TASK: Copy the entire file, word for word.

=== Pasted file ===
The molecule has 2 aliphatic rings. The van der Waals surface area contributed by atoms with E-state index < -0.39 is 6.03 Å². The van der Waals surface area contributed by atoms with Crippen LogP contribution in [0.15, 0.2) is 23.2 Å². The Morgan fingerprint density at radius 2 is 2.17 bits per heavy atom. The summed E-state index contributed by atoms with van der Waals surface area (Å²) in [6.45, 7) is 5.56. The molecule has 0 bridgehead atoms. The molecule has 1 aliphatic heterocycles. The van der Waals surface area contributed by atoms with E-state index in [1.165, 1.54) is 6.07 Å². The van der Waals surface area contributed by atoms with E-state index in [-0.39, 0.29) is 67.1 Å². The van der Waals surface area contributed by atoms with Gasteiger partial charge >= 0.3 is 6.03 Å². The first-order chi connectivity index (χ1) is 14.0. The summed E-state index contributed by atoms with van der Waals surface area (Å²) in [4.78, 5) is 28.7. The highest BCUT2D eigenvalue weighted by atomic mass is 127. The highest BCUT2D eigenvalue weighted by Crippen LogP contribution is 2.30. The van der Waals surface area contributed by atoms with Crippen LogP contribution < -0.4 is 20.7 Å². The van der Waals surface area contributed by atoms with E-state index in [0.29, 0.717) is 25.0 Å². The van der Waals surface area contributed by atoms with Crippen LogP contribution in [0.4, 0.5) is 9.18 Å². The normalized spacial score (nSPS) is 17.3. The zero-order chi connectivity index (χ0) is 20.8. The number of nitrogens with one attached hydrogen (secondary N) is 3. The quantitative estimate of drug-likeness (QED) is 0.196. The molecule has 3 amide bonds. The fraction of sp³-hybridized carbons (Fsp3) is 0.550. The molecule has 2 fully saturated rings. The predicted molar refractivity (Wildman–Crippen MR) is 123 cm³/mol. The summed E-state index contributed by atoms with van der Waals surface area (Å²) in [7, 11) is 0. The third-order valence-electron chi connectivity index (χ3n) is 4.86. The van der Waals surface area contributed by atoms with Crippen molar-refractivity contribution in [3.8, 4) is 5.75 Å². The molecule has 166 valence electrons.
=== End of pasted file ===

The molecule has 2 aliphatic rings. The van der Waals surface area contributed by atoms with E-state index < -0.39 is 6.03 Å². The van der Waals surface area contributed by atoms with Crippen LogP contribution in [0.15, 0.2) is 23.2 Å². The Morgan fingerprint density at radius 2 is 2.17 bits per heavy atom. The summed E-state index contributed by atoms with van der Waals surface area (Å²) in [6.45, 7) is 5.56. The molecule has 0 bridgehead atoms. The molecule has 1 aliphatic heterocycles. The van der Waals surface area contributed by atoms with E-state index in [1.165, 1.54) is 6.07 Å². The van der Waals surface area contributed by atoms with E-state index in [-0.39, 0.29) is 67.1 Å². The van der Waals surface area contributed by atoms with Gasteiger partial charge >= 0.3 is 6.03 Å². The first-order chi connectivity index (χ1) is 14.0. The summed E-state index contributed by atoms with van der Waals surface area (Å²) in [4.78, 5) is 28.7. The highest BCUT2D eigenvalue weighted by atomic mass is 127. The highest BCUT2D eigenvalue weighted by Crippen LogP contribution is 2.30. The van der Waals surface area contributed by atoms with Crippen LogP contribution < -0.4 is 20.7 Å². The van der Waals surface area contributed by atoms with E-state index in [0.29, 0.717) is 25.0 Å². The van der Waals surface area contributed by atoms with Crippen LogP contribution in [0.4, 0.5) is 9.18 Å². The normalized spacial score (nSPS) is 17.3. The zero-order chi connectivity index (χ0) is 20.8. The number of nitrogens with one attached hydrogen (secondary N) is 3. The quantitative estimate of drug-likeness (QED) is 0.196. The molecule has 3 amide bonds. The fraction of sp³-hybridized carbons (Fsp3) is 0.550. The molecule has 2 fully saturated rings. The predicted molar refractivity (Wildman–Crippen MR) is 123 cm³/mol. The summed E-state index contributed by atoms with van der Waals surface area (Å²) in [7, 11) is 0. The third-order valence-electron chi connectivity index (χ3n) is 4.86. The van der Waals surface area contributed by atoms with Crippen molar-refractivity contribution in [3.8, 4) is 5.75 Å². The molecule has 166 valence electrons.